The only problem with Blizzard Mountain is how good Forza Horizon 3 was in the first place

Mountain blade. 

Forza Horizon 3 was good. Well, Forza Horizon 3 still is really, really good, and after some 30 hours I'm still having a great time fiddling around in its wilderness, and I still feel like I've barely scratched the surface. Driving from the tip of its coastline deep into its sun-baked heart, taking in the many and varied sights as I made my way to Redstone Airport in order to be jetted out to the separate Blizzard Mountain map, I realised I wasn't quite ready to leave when there was so much in the main game left to do. Churlish, I know, and it's hardly Playground Games' fault that they created an open world that was so generous first time round.

Blizzard Mountain grabs your attention from the off. Your all-new Ford Focus RS Gymkhana is strapped to a helicopter (and its Ken Block livery is a reminder, if you really needed one, that this is former members of the Dirt team proving what they can do when they head off-road), unbound into an electric downhill descent that happens at breakneck speed.

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You'll need snow tires if you're going to make any meaningful progress - and some of Forza Horizon 3's cars aren't capable of being fitted with them.

To say it's exhilarating would be to do it a disservice, and the best thing Blizzard Mountain does is introduce two new events that make the most of its finest asset. Hillclimbs have you winding your way to the peaks, but it's the descents where the magic lies. Here you can let gravity do its thing as you try to keep out of the scenery, the descent almost daring you to press the throttle as you thunder on down. It's amazing, and unlike anything that's been in Forza Horizon to date.

There's a fair amount else that's new here, too. Slippy conditions mean an emphasis on tail-out moments which can be a beast to tame - especially if, like me, you let your affection for Opel Mantas get the better of you and start off with a rear-wheel drive car with a relatively long wheelbase. Drifting was always a difficult art in Forza Horizon 3, and Blizzard Mountain forces you to master the discipline - something which can only be done with feather-light fingers and a fair bit of patience, though it's well worth putting the effort in.

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Blizzards offer up a different type of weather, where visibility is reduced to almost nothing.

Blizzard Mountain also gets its own progression system - the fans that you accrue on the main continent are forgotten, and in their place is a new stars system that's easy enough to parse. Meet the right requirements in any given event and you get the full three stars, and you'll need a certain amount to unlock the next tier of events on Blizzard Mountain. The star system might have its roots in more casual fare, but it disguises the fact this expansion is much more hardcore than vanilla Forza Horizon.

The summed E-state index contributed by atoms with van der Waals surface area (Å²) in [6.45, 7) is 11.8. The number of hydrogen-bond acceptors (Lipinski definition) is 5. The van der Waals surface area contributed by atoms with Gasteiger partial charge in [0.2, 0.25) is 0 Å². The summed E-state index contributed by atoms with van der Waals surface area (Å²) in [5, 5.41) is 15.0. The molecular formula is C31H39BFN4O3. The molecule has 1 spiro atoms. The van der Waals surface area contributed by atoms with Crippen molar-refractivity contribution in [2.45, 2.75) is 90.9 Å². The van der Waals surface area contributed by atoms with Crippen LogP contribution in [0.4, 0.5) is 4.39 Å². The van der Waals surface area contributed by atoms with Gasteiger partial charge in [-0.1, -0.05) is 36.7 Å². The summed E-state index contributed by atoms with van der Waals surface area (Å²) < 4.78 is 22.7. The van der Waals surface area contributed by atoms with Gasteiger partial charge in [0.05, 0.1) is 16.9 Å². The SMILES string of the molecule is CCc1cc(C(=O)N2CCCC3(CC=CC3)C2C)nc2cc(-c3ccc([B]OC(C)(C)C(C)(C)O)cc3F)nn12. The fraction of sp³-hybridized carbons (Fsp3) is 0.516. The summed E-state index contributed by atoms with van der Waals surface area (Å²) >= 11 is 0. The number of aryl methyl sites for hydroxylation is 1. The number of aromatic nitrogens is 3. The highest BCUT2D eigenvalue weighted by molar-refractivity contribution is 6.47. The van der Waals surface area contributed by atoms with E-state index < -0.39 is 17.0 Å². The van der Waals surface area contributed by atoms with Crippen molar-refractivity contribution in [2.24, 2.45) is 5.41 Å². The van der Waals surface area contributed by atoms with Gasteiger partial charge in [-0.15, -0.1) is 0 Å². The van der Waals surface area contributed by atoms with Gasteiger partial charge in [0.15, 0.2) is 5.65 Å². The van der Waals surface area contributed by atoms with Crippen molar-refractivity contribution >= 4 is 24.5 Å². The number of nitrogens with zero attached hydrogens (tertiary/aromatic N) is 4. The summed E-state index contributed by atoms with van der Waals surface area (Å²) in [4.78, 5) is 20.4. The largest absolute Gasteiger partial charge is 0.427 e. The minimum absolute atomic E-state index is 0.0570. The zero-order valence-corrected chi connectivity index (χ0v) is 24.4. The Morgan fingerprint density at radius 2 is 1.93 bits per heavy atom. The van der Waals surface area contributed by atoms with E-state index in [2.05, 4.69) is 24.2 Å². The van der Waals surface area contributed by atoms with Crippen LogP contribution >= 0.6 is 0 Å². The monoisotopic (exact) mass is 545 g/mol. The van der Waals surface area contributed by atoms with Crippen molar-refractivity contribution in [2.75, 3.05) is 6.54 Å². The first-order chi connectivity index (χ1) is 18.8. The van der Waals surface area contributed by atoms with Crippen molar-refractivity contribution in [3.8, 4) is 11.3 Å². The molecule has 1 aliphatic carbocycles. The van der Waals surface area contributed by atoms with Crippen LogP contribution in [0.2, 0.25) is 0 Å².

Unlocking two stars is often simply a case of winning any given event - something which itself seems much trickier here, leading me to knock down the AI difficulty a notch - while earning the third star often requires a more imaginative challenge. Sometimes the challenges are dumb - one requires you to simply get a clean start, meaning you've either failed or succeeded within seconds of the event starting - while others push you towards some underloved facets of Horizon.

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There are new barn finds, bucket lists as well as new cars - though I preferred taking the Warthog out rather than any of the new big trucks.

I've always appreciated the style points system as it showers you with positive reinforcement, but I'd never really engaged with it until one of Blizzard Mountain's events tasked me with racking up 60,000 in a single race. Keeping a chain of drifts, jumps and passes while lost in the chaos of a blizzard presents a different side to Forza Horizon 3, and one that's deeply satisfying too.

The new unlock system does make Blizzard Mountain feel a little restrictive, though, especially after the free-wheeling generosity of Forza Horizon 3. That much was always going to be the case when moving to a smaller, self-contained map, and the more rigid structure that's to be found in Blizzard Mountain will likely please those who found the main game a little too aimless. By contrast, the new map can feel a bit featureless after the many sights and sounds of Horizon 3's Australia - that mountain dominates all, but beyond it this take on the snowies can sometimes feel a little flat.

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At the right time of day, Blizzard Mountain can look absolutely gorgeous.

It still looks gorgeous, mind, especially as the sun sets on its iced lake or hangs low in the frosty sky. And Forza Horizon 3 is still a sublime game to play, with Blizzard Mountain bringing into focus some of the unsung elements of the main event. Whether it's worth the price of entry depends very much on how much you've rinsed Forza Horizon 3, and as much as I've enjoyed Blizzard Mountain I'd still hold out to see what the next expansion holds before investing in the expansion pack, and there's not quite enough here to justify the standalone price. If you've reached the limits of mainland Australia, though, this is a fine expansion. It's more Forza Horizon 3, and that can only be a good thing, right?

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About the author

Martin Robinson

Martin Robinson

Features and Reviews Editor

Martin is Eurogamer's features and reviews editor. He has a Gradius 2 arcade board and likes to play racing games with special boots and gloves on.

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